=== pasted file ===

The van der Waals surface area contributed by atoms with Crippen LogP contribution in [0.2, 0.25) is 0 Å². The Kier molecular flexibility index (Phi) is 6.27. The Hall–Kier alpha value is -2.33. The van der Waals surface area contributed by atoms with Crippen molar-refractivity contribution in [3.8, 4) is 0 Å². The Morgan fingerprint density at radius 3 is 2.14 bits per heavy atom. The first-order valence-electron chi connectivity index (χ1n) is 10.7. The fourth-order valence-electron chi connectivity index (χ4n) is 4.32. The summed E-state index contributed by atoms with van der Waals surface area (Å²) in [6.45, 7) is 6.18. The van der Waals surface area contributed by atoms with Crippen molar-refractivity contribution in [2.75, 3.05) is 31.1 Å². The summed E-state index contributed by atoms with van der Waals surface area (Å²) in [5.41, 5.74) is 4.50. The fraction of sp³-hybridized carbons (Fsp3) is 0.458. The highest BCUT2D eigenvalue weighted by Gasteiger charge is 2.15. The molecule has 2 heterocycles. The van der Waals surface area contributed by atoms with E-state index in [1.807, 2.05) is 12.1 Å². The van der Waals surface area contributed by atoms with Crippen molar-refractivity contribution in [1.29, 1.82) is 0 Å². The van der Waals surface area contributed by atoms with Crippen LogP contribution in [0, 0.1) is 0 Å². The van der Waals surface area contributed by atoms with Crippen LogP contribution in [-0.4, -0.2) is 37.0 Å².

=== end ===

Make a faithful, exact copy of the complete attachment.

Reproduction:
The van der Waals surface area contributed by atoms with Crippen LogP contribution in [0.2, 0.25) is 0 Å². The Kier molecular flexibility index (Phi) is 6.27. The Hall–Kier alpha value is -2.33. The van der Waals surface area contributed by atoms with Crippen molar-refractivity contribution in [3.8, 4) is 0 Å². The Morgan fingerprint density at radius 3 is 2.14 bits per heavy atom. The first-order valence-electron chi connectivity index (χ1n) is 10.7. The fourth-order valence-electron chi connectivity index (χ4n) is 4.32. The summed E-state index contributed by atoms with van der Waals surface area (Å²) in [6.45, 7) is 6.18. The van der Waals surface area contributed by atoms with Crippen molar-refractivity contribution in [2.75, 3.05) is 31.1 Å². The summed E-state index contributed by atoms with van der Waals surface area (Å²) in [5.41, 5.74) is 4.50. The fraction of sp³-hybridized carbons (Fsp3) is 0.458. The highest BCUT2D eigenvalue weighted by Gasteiger charge is 2.15. The molecule has 2 heterocycles. The van der Waals surface area contributed by atoms with E-state index in [1.807, 2.05) is 12.1 Å². The van der Waals surface area contributed by atoms with Crippen molar-refractivity contribution in [1.29, 1.82) is 0 Å². The van der Waals surface area contributed by atoms with Crippen LogP contribution in [0, 0.1) is 0 Å². The van der Waals surface area contributed by atoms with Crippen LogP contribution in [-0.4, -0.2) is 37.0 Å².